big hugs and huge kudos to you, for doing all you can to manage your pregnancy and birth in the most sane, informed and humane of ways possible. This must be so hard to deal with! Keep your courage, and your calm--trust yourself to make the best possible decision given the facts when labor time comes. Feed yourself well, get plenty of rest, go for walks and whatever else helps you feel at ease and nurtured--this kind of stress can really burn the calories and eat up emotional reserves, so be very kind and gentle with yourself, restore yourself at every possible turn. And know that you are doing 2 of the hardest kinds of work at the same time: growing a baby and dealing with a huge stressor. (But hey, you're a woman! You can multitask AND you have other superpowers, right
I think that it's very possible that either your baby will turn to vertex, OR will put herself into a better position for vag breech delivery. Some babies dont' do this until mom is actually in labor--so, if your final decision is to go to the hospital on birthing day, INSIST that an u/s be done BEFORE you go to OR.
I also just remembered a story a friend told me about her sister's breech csec: they also could not find a vag-breech provider, and agreed to surgery. It turned out that their baby had a congenital defect of the bones of his face/nose; vag birth was very likely to cause damage while csec prevented damage and allowed medical assistance over time to help correct this unusual condition (he was otherwise just fine). It is not the only such story I've heard about a breech. It is true that for some women (and this can run in families), breech is just normal for them. For some, babies get into breech because of underlying maternal/familial stressors/fears; and some go breech due to uterine issues (such as big fibroids or a bicornate uterus) or baby-issues such as my story illustrates.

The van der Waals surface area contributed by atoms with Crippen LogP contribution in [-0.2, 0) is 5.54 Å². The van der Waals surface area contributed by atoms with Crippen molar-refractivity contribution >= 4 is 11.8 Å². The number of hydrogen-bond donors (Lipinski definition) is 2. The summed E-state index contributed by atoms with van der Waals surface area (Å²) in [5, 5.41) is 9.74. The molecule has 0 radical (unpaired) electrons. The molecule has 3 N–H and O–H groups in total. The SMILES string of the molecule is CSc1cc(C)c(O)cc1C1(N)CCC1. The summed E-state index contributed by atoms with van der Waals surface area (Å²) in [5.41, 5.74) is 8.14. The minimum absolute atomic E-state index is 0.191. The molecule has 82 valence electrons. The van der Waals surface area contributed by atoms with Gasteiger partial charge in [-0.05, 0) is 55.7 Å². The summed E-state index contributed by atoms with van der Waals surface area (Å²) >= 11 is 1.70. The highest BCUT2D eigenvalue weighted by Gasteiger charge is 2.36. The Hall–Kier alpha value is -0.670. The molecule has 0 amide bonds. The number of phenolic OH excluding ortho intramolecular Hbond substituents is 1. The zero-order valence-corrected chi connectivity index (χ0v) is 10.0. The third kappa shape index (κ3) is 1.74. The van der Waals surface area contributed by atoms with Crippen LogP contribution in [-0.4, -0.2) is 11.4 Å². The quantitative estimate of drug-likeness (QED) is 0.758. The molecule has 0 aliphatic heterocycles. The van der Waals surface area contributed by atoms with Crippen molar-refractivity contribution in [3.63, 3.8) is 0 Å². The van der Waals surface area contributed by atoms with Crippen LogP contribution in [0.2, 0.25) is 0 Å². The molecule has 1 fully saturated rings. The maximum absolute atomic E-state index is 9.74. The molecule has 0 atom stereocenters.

I wanted to say all this because at this point, you don't know why your baby is breech. Maybe you never will. I just want to encourage you again to keep your courage and intelligence and instinct and calm--you can make the right decision for yourself and baby, even if you don't know 'why' until later. From what you say, I believe you are now doing all the right things. Keep your center, breathe deep and breathe again--if your own or family fears are impacting this baby's position, then acknowlege that and keep seeking peace. I don't even think we have to entirely "cure" our fears prior to birth--we just have to acknowledge it, and continue to move forward in spite of it--which is the definition of courage and trust.
We can also talk to our babies about fear and stress: 'Yes, baby, there is some fear here, some stress...but you let me manage that, I'm your mom and that's my job. I'm going to do all I can to keep you safe. You are safe in my love, it's ok to come out and be here with us, we are taking care of you now and we are going to keep on taking care of you.'
sending you prayers for calm, trust, strength.